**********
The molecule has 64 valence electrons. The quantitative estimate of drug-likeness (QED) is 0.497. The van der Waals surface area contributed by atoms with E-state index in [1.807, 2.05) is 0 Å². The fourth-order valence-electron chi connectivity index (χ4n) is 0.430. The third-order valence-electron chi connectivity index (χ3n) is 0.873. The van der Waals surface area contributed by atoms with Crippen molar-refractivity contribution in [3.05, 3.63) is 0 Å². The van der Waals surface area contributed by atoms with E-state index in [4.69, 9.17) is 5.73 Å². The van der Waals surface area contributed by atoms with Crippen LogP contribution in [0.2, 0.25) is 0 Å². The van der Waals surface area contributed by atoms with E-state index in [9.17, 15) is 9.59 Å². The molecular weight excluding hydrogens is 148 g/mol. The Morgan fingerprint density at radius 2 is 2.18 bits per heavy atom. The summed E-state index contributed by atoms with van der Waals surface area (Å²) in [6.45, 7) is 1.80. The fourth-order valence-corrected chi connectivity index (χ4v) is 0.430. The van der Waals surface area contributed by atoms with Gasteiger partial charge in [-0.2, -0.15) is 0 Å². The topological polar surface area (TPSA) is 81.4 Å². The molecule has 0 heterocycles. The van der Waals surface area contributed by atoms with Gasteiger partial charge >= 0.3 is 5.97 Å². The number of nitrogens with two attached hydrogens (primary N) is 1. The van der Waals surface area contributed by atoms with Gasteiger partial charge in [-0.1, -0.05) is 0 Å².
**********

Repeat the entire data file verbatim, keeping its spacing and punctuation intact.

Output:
The molecule has 64 valence electrons. The quantitative estimate of drug-likeness (QED) is 0.497. The van der Waals surface area contributed by atoms with E-state index in [1.807, 2.05) is 0 Å². The fourth-order valence-electron chi connectivity index (χ4n) is 0.430. The third-order valence-electron chi connectivity index (χ3n) is 0.873. The van der Waals surface area contributed by atoms with Crippen molar-refractivity contribution in [3.05, 3.63) is 0 Å². The van der Waals surface area contributed by atoms with E-state index in [4.69, 9.17) is 5.73 Å². The van der Waals surface area contributed by atoms with Crippen LogP contribution in [0.2, 0.25) is 0 Å². The van der Waals surface area contributed by atoms with E-state index in [9.17, 15) is 9.59 Å². The molecular weight excluding hydrogens is 148 g/mol. The Morgan fingerprint density at radius 2 is 2.18 bits per heavy atom. The summed E-state index contributed by atoms with van der Waals surface area (Å²) in [6.45, 7) is 1.80. The fourth-order valence-corrected chi connectivity index (χ4v) is 0.430. The van der Waals surface area contributed by atoms with Gasteiger partial charge in [-0.2, -0.15) is 0 Å². The topological polar surface area (TPSA) is 81.4 Å². The molecule has 0 heterocycles. The van der Waals surface area contributed by atoms with Gasteiger partial charge >= 0.3 is 5.97 Å². The number of nitrogens with two attached hydrogens (primary N) is 1. The van der Waals surface area contributed by atoms with Gasteiger partial charge in [-0.1, -0.05) is 0 Å².